I don’t know how many more times I can tell my baby brother to stop riding the cat. ‘Riley, off. Get off the cat. Don’t ride the cat. The cat is not a horse. He is a sad, old, moody cat who doesn’t like people. GET OFF HIM. Also, why are you in my room? I know you’re only two years old, but respect my boundaries, you feral baby. I AM TRYING TO RUN A BUSINESS in here.’
Babies don’t understand business. Babies also smell. This baby currently in my room, riding the cat, smells like off milk. Oh, and he’s sticky. You touch that baby and you WILL need gloves and a mask. He always has a runny nose, even IN SUMMER. Why? Grosssssss.
‘Stevie, get up. NOW. You’ll miss the bus,’ Mum yells from the hallway. ‘Steven, get up.’
My name is Stevie. But Mum thinks calling me Steven is funny. She is not funny. She is, in fact, weird. She’s going through a phase. A ‘there’s a crystal for everything’, hippy dippy, incense in every room, phase. Mum insists on wearing tie-dyed house muu- muus, which are giant dresses that look like she cut a hole in a bed sheet, put her head through it and called it an outfit.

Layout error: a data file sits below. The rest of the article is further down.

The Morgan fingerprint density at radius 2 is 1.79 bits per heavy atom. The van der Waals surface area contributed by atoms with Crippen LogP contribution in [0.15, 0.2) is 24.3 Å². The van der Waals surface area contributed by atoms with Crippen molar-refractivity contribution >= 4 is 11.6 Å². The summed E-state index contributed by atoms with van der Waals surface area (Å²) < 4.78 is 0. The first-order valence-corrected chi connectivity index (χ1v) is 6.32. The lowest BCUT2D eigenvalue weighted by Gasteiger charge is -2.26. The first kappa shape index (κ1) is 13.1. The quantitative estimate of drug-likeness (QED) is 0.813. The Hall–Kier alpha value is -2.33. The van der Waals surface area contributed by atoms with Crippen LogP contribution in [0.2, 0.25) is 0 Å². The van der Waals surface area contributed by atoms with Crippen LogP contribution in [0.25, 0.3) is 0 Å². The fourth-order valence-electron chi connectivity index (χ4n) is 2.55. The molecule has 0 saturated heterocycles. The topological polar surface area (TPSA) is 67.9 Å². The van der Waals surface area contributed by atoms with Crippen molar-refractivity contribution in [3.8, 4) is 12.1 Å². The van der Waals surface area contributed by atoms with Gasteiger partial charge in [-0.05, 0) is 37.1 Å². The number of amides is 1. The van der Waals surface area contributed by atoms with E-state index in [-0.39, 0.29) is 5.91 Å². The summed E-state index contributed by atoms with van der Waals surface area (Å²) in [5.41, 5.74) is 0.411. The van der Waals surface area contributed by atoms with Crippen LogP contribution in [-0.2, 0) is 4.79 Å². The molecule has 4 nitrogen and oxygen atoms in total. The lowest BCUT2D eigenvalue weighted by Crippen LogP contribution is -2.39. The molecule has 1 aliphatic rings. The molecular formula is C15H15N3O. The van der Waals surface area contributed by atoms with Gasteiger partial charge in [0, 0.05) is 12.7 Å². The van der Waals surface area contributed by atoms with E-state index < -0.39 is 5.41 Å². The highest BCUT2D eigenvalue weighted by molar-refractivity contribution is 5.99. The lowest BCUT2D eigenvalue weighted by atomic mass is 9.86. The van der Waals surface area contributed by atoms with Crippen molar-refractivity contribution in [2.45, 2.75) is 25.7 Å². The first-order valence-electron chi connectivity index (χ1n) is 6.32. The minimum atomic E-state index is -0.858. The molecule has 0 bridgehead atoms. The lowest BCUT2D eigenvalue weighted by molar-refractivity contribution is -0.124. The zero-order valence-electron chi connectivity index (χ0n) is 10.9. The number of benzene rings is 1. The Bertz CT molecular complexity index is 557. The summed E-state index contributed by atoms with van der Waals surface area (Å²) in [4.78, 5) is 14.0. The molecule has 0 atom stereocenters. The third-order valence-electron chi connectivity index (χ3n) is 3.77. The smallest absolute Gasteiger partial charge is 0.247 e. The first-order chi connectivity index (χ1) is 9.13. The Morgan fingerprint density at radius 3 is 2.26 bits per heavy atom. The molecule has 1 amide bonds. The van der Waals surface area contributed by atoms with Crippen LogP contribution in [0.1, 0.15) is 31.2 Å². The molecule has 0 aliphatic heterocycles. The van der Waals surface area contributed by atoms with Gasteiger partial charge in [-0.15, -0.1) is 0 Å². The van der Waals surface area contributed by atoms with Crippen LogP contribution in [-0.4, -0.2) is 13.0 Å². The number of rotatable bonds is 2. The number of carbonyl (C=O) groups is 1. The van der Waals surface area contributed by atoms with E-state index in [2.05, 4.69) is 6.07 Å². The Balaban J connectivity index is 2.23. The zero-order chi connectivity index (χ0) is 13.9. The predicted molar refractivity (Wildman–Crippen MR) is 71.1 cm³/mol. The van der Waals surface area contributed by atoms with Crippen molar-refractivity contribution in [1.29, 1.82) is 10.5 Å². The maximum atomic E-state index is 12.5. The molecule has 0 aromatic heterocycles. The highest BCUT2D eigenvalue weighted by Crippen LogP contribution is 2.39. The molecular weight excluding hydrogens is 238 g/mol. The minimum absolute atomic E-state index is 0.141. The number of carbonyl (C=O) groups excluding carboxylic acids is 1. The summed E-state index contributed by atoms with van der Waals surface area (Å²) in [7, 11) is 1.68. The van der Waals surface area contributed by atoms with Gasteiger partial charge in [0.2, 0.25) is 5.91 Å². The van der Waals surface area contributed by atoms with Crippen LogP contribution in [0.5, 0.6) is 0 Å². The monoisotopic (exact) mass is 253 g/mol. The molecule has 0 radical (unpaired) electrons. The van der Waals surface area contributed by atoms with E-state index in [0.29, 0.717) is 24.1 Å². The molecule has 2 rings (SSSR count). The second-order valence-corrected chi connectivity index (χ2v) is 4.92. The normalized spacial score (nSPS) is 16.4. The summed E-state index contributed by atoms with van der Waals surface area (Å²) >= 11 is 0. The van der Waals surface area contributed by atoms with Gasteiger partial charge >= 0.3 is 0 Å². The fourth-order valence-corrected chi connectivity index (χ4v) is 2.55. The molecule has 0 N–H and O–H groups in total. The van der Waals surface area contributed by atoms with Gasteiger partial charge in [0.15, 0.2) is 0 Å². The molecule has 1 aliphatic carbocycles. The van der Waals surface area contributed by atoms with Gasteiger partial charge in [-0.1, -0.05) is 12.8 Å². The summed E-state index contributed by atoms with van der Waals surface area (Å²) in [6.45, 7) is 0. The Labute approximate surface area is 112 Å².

Last year she made us go to a meditation and yoga course for the summer holidays, as though that’s what every twelve-year-old wants to do. Although, it was funny when she farted in the quiet yoga room.
‘Steven!!!!’ Mum is now at my door. The cat has since run away in fear of its life, so Riley has moved on to chewing on my Maths book. (And honestly, I hope he eats it – I hate Maths.) I’m wrapped in my doona, looking like a burrito. I am NOT a morning person. (But I am a burrito person.)
‘STEVEN. You are going to miss the bus. And if you miss the bus, I will take you to school in the car, and I will get out of the car and wave you off in front of all your classmates. I will yell, “I love you, Steven Louise. I miss you already, my little joy.” ’ Mum’s really on a roll now. ‘It will be embarrassing, Steven. It’s my day off today and I’m as free as a bird to embarrass you if you don’t get on that bus!’